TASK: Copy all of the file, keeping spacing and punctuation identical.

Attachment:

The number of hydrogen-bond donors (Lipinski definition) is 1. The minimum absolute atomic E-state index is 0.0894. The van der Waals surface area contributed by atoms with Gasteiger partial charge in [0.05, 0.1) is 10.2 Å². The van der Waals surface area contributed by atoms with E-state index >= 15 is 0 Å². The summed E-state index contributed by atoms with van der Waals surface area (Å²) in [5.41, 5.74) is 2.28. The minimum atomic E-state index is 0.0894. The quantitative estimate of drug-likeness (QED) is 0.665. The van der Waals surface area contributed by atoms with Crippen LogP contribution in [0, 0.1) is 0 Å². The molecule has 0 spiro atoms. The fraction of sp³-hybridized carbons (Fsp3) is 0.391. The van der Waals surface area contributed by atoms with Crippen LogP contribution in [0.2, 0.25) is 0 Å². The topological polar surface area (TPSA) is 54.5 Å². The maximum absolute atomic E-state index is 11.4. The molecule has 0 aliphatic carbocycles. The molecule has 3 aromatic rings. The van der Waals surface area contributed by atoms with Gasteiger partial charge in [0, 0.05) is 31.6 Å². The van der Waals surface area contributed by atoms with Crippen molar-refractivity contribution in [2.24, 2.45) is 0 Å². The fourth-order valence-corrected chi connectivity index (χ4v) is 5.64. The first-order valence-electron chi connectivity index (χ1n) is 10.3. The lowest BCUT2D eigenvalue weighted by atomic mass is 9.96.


The number of hydrogen-bond donors (Lipinski definition) is 1. The minimum absolute atomic E-state index is 0.0894. The van der Waals surface area contributed by atoms with Gasteiger partial charge in [0.05, 0.1) is 10.2 Å². The van der Waals surface area contributed by atoms with E-state index >= 15 is 0 Å². The summed E-state index contributed by atoms with van der Waals surface area (Å²) in [5.41, 5.74) is 2.28. The minimum atomic E-state index is 0.0894. The quantitative estimate of drug-likeness (QED) is 0.665. The van der Waals surface area contributed by atoms with Crippen LogP contribution in [0, 0.1) is 0 Å². The molecule has 0 spiro atoms. The fraction of sp³-hybridized carbons (Fsp3) is 0.391. The van der Waals surface area contributed by atoms with Crippen LogP contribution in [0.2, 0.25) is 0 Å². The topological polar surface area (TPSA) is 54.5 Å². The maximum absolute atomic E-state index is 11.4. The molecule has 0 aliphatic carbocycles. The molecule has 3 aromatic rings. The van der Waals surface area contributed by atoms with Gasteiger partial charge in [0, 0.05) is 31.6 Å². The van der Waals surface area contributed by atoms with Crippen molar-refractivity contribution in [2.24, 2.45) is 0 Å². The fourth-order valence-corrected chi connectivity index (χ4v) is 5.64. The first-order valence-electron chi connectivity index (χ1n) is 10.3. The lowest BCUT2D eigenvalue weighted by atomic mass is 9.96.